In 1400 he was involved in the so-called ‘Epiphany Plot,’ also known as ‘the Three Earls Plot’ which sought to overthrow Henry, kill him and his sons, and return Richard II to the throne. The plot was betrayed and John fled but was captured at Pleshy Castle in Essex. He was fortunate to get so far. Twenty-nine of the conspirators were executed at Oxford. John was was executed by Joan Fitzallan, the Countess of Hereford who had a grudge against Elizabeth’s husband. Holland had executed her brother (the Earl of Arundel) several years before without going through the niceties of an entirely fair trial.
Henry IV used attainder to impoverish his sister and his nieces and nephews in the short term. So not what you might call a terribly happy-ever-after for the couple although there is more to Elizabeth’s story and her children because they remained close to the crown and eventually regained their titles if not all of their estates. As for Richard II, well he apparently starved himself to death very soon after the failed uprising in January 1400. The chroniclers didn’t believe it either!
As for me I’m pleased to report that there are five other novels by Anne O Brien…as well as a list of places for me to visit that are associated with the Plantagenet princess who broke the rules and ran off with her handsome knight only to find herself embroiled in deadly family politics.
Henry Tudor’s victory at Bosworth saw a change in fortune for the House of Lancaster and its supporters. Henry Clifford emerged from skulking in the shadows and in a matter of weeks was established as one of Henry VII’s great lords possibly because the good folk of Yorkshire had a soft spot for Richard III so didn’t take too kindly to the man who’d usurped his throne. As for the Earl of Northumberland, he was doing a shift in the chokey for not arriving to support Henry in time at Bosworth. Consequently there were few people for Henry Tudor to trust so Henry Clifford with his family history and the role that his brother had played on the continent was in the right place at the right time.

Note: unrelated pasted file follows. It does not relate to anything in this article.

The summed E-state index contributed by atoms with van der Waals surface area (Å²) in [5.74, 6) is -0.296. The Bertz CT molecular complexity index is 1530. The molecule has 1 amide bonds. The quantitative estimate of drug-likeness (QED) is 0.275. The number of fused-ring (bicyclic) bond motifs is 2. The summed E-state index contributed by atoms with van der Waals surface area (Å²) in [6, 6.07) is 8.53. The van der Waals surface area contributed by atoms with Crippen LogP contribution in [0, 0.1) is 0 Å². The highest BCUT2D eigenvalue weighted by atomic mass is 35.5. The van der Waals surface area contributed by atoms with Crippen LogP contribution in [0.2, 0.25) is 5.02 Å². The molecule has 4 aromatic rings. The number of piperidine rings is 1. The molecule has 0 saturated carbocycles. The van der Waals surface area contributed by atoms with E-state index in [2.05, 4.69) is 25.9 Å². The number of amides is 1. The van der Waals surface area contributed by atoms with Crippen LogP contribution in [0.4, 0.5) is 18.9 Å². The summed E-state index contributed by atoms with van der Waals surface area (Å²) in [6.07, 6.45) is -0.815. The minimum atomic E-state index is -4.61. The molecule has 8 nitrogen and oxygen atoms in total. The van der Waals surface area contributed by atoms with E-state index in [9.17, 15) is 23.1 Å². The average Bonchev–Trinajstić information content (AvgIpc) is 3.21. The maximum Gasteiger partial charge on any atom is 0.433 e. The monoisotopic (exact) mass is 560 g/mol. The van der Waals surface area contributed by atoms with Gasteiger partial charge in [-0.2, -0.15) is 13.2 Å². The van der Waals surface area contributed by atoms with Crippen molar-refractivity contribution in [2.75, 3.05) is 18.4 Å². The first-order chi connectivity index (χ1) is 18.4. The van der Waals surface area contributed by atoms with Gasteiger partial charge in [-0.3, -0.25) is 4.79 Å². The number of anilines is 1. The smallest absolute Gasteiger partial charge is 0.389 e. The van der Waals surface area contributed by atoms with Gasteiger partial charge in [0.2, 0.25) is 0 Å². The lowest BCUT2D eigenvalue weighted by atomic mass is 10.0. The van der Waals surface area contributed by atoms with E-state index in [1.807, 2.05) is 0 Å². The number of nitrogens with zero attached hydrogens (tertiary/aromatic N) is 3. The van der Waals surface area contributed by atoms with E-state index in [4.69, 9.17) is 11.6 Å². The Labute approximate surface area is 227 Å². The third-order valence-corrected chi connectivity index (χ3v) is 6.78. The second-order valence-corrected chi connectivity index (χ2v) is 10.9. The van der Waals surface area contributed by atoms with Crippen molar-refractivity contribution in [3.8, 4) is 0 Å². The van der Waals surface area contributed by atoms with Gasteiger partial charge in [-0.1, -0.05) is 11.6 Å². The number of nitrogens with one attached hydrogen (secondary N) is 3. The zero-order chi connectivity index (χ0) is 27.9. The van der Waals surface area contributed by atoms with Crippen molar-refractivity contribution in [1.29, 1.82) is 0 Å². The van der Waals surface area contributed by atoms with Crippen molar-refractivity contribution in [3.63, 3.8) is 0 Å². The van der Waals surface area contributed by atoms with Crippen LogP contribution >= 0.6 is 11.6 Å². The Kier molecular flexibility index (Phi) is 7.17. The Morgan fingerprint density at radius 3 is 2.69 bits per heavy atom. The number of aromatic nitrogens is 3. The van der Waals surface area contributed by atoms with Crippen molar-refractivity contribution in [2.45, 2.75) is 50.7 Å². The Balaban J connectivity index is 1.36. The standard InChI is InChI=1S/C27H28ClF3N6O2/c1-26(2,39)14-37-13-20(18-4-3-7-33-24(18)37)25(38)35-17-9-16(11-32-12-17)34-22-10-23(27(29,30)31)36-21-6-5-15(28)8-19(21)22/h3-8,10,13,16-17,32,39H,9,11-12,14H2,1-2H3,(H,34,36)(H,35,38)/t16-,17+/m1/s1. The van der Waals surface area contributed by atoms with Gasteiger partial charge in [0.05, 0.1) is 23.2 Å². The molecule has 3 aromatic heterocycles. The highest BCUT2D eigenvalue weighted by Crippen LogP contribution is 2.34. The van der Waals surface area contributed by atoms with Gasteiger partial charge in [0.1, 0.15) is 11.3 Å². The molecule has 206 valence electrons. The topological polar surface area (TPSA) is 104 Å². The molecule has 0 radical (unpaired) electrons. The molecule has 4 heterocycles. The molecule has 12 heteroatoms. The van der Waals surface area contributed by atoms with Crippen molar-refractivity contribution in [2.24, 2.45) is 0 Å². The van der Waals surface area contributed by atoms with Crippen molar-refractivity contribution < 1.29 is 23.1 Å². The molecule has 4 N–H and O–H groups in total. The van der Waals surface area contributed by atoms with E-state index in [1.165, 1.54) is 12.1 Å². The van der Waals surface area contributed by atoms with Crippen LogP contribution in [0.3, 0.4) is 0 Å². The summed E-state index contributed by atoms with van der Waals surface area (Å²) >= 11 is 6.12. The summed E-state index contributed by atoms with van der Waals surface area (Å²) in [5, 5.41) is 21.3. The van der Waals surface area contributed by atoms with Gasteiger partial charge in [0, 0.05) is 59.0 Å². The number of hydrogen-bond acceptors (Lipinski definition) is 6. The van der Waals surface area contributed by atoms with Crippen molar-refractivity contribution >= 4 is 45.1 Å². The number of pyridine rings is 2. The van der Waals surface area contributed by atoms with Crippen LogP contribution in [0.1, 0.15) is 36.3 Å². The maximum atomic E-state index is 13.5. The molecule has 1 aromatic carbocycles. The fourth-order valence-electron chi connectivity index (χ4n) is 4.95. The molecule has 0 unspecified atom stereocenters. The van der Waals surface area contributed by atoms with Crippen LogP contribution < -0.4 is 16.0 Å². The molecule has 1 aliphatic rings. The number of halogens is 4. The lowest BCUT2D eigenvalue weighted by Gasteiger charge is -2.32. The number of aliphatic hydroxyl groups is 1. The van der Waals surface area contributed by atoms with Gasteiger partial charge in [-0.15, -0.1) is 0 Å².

Clifford swiftly took on a series of administrative roles as well as touring the countryside punishing Yorkists. Eventually the role the king allotted to him became more representative of the traditional role of sheriff – administering the law and collecting taxes. It was a job that was to keep Henry out of mischief for the rest of his life along with showing his loyalty to the king every time a pretender to the crown showed his head and attacking the scots as deemed appropriate by the rules of border warfare.
In 1487 Henry got married. Anne was a distant relation of his own as well as being related to Henry VII ( a cousin of some kind) which just goes to show that medieval family trees are complicated things. Henry acquired more lands in the north, acted on behalf of the king and developed an interest in astronomy and alchemy. According to legend he was illiterate which is possible but unlikely. The one thing we can be sure of is that he valued learning. He supported scholars in Oxford and also provided places for children at Giggleswick. He also supported the monasteries at Shap, at Bolton and at Gisborough.
To all intents and purposes Henry seems to have been very pious – presumably he made confession about the number of mistresses he is supposed to have kept at various times. Lady Anne complained about the number of baseborn children he’d fathered. Gossip was ratcheted up a gear after the death of his first wife and his marriage to Lady Florence, Marchioness Pudsey who was considerably younger than him. He also seems to have conducted pretty unneighbourly warfare with his neighbour who responded in kind.
The next time wider history clapped eyes on Henry Clifford was in 1513 at the Battle of Flodden. He even made an appearance in a ballad of the same name in which he is portrayed as a heroic captain. At home things were less of a story and more of a nightmare. He was almost estranged from his son whom he kept on such short pursestrings it caused Henry VIII to tell Henry Clifford to be more generous. He also seems to have had a bit of a tempestuous relationship with his second wife Lady Florence who brought a lawsuit against her spouse for not letting her live with him. On the other hand Henry publicly accused Florence of having an affair with one of his household servants Roger Wharton – presumably Florence felt that what was good for the gander was also good for the goose! It was definitely not a happy family.
When Henry Clifford died in 1523 and was buried in Bolton Abbey the Cliffords had survived the medieval period and were rising ever further in the Tudor world but who would have thought that less than twenty years later Henry Cliffords final resting place would be dissolved along with all the other monasteries in England and Wales. Times were changing in more ways than one.